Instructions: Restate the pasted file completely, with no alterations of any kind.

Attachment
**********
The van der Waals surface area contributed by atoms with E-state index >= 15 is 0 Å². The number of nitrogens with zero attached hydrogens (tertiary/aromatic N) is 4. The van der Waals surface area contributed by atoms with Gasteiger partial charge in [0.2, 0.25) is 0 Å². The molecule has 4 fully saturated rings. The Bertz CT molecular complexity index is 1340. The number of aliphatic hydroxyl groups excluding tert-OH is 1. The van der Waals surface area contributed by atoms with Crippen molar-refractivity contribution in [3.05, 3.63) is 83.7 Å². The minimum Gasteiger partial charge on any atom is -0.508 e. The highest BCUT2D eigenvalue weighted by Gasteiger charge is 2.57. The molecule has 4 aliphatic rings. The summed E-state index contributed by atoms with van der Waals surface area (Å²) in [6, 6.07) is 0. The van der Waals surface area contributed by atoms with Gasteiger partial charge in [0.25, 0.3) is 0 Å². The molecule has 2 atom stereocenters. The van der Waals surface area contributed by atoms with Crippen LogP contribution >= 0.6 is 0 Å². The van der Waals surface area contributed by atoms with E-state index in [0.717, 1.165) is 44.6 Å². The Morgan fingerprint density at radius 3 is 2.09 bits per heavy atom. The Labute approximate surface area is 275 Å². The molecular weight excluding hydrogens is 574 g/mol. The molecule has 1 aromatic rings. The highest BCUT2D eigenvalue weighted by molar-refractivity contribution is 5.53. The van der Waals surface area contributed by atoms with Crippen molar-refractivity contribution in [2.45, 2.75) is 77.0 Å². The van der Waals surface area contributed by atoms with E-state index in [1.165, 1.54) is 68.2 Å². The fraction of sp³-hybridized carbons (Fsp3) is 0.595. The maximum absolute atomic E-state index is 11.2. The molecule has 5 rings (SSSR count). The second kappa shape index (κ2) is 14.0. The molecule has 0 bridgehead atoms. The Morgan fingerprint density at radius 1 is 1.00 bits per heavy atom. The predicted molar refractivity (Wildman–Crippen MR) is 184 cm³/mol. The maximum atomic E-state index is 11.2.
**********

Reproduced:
The van der Waals surface area contributed by atoms with E-state index >= 15 is 0 Å². The number of nitrogens with zero attached hydrogens (tertiary/aromatic N) is 4. The van der Waals surface area contributed by atoms with Gasteiger partial charge in [0.2, 0.25) is 0 Å². The molecule has 4 fully saturated rings. The Bertz CT molecular complexity index is 1340. The number of aliphatic hydroxyl groups excluding tert-OH is 1. The van der Waals surface area contributed by atoms with Crippen molar-refractivity contribution in [3.05, 3.63) is 83.7 Å². The minimum Gasteiger partial charge on any atom is -0.508 e. The highest BCUT2D eigenvalue weighted by Gasteiger charge is 2.57. The molecule has 4 aliphatic rings. The summed E-state index contributed by atoms with van der Waals surface area (Å²) in [6, 6.07) is 0. The van der Waals surface area contributed by atoms with Gasteiger partial charge in [0.25, 0.3) is 0 Å². The molecule has 2 atom stereocenters. The van der Waals surface area contributed by atoms with Crippen LogP contribution >= 0.6 is 0 Å². The van der Waals surface area contributed by atoms with E-state index in [0.717, 1.165) is 44.6 Å². The Morgan fingerprint density at radius 3 is 2.09 bits per heavy atom. The Labute approximate surface area is 275 Å². The molecular weight excluding hydrogens is 574 g/mol. The molecule has 1 aromatic rings. The highest BCUT2D eigenvalue weighted by molar-refractivity contribution is 5.53. The van der Waals surface area contributed by atoms with Crippen molar-refractivity contribution in [2.45, 2.75) is 77.0 Å². The van der Waals surface area contributed by atoms with E-state index in [1.165, 1.54) is 68.2 Å². The fraction of sp³-hybridized carbons (Fsp3) is 0.595. The maximum absolute atomic E-state index is 11.2. The molecule has 5 rings (SSSR count). The second kappa shape index (κ2) is 14.0. The molecule has 0 bridgehead atoms. The Morgan fingerprint density at radius 1 is 1.00 bits per heavy atom. The predicted molar refractivity (Wildman–Crippen MR) is 184 cm³/mol. The maximum atomic E-state index is 11.2.